Wednesday, June 30, 2010

Mid-Year Reader's Report

university libraryI have read 32 books so far this year. That is slightly ahead of last year's mid-year pace and about the same as at this point in 2008.

This year, I'm tracking my reading using a Google spreadsheet.

I finished book 32 -- A Lion Among Men -- last night. Seven of the 32 (about 22%) were purchased. The rest were from the Lewes Public Library (Yay, the library!). all but one -- Craig Furguson's memoir American on Purpose -- were novels. I read for escapism; I prefer fiction.

To get truly geeky, I have read 10,507 pages this year. That's an average of just over 328 pages per book.

Tuesday, June 22, 2010

The Steampunk Treehouse Comes to Delaware

Steampunk Treehouse
Originally uploaded by Mickipedia
The fine (but delightfully twisted) folks at Dogfish Head Brewery have arranged to give a home to the Steampunk Treehouse. The Treehouse was created in 2007 for the Burning Man Festival and has been erected for a few other festivals since, but has not had a permanent home -- until now.

Mariah Calagione explains on the Dogfish Head blog how the brewers reached out to Treehouse builders Sean Orlando and the 5-Ton Crane Arts Group last year:
We quickly realized that we were on the same page of a pretty off-centered book as Sean and his crew. We enthusiastically agreed to make a permanent home for the Steampunk Treehouse at our Milton, Delaware brewery.

I saw this blog post yesterday and found the idea fascinating. My nephew Magpie Killjoy spent some years publishing a steampunk magazine and has a good understanding of that world. I sent him a note asking what he knew about the Treehouse. He was excited at the news:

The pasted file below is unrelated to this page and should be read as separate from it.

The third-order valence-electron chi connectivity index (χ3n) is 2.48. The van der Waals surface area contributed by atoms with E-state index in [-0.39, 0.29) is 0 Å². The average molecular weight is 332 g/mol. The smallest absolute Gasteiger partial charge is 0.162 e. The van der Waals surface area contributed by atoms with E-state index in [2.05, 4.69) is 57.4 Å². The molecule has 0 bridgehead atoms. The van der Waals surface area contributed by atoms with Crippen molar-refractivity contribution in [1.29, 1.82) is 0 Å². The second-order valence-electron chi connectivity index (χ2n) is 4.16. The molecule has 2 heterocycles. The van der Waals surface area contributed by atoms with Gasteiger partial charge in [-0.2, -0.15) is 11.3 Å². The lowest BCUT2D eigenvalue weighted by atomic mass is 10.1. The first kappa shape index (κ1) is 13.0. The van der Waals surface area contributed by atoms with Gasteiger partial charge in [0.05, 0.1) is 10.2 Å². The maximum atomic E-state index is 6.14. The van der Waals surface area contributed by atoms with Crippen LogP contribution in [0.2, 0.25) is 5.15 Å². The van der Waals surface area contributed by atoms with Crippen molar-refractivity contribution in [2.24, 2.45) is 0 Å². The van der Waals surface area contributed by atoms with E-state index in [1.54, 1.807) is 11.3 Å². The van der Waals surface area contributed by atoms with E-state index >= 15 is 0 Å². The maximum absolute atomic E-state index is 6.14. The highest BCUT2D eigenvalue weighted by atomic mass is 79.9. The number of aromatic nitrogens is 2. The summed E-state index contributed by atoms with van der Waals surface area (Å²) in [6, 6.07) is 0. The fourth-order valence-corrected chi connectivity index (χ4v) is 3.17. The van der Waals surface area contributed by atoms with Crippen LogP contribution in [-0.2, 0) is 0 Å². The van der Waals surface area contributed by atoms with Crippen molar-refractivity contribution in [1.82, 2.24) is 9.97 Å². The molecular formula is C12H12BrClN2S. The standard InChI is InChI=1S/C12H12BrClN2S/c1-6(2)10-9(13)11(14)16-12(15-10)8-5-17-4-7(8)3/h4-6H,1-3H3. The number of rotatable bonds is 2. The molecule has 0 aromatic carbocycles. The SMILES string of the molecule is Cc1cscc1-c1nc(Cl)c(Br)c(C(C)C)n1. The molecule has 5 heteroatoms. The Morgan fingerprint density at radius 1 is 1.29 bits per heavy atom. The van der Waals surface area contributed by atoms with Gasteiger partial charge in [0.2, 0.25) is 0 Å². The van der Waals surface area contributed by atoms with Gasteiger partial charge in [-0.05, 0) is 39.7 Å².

These people put a huge amount of energy into creating this entirely weird thing. And one thing that is beautiful about it is that it was built before steampunk got really codified and snobby, So it's the kind of thing that people now might say "oh that's not steampunk enough" or some such crap. I haven't seen it in person, but I was corresponding with one of the makers while they were working on it.
Cool that it's in Delaware. I was sad that it didn't have a permanent home.

One more reason to go spend more time with my off-centered friends at Dogfish Head.

Sunday, June 20, 2010

At a Dance Recital

My view...
Originally uploaded by mmahaffie
The girls had their annual dance recital with the Sussex Dance Academy last night. I wasn't planning on taking any pictures, but a group of three very tall and very large-headed men sat in front of us. Our view was, therefore, somewhat obstructed.

It was a long show; the Academy continues to grow and now serves many students, girls and boys, of all ages. I looked around at the very large crowd before the show and realized just how much our friend Kate Walker's business has grown.

Class after class of dancers performed, from tiny, twirling tots to sophisticated and well-trained teens. They represented a cross-section of Sussex County, daughters and sons of dentists and doctors, teachers and farmers, cops and engineers.

Colleen danced a solo in the show. By tradition, graduating seniors have a farewell solo in the recital. She did herself proud, dancing her own choreography to Coldplay's "Yellow." Christina also stood out, she has developed into a fine dancer.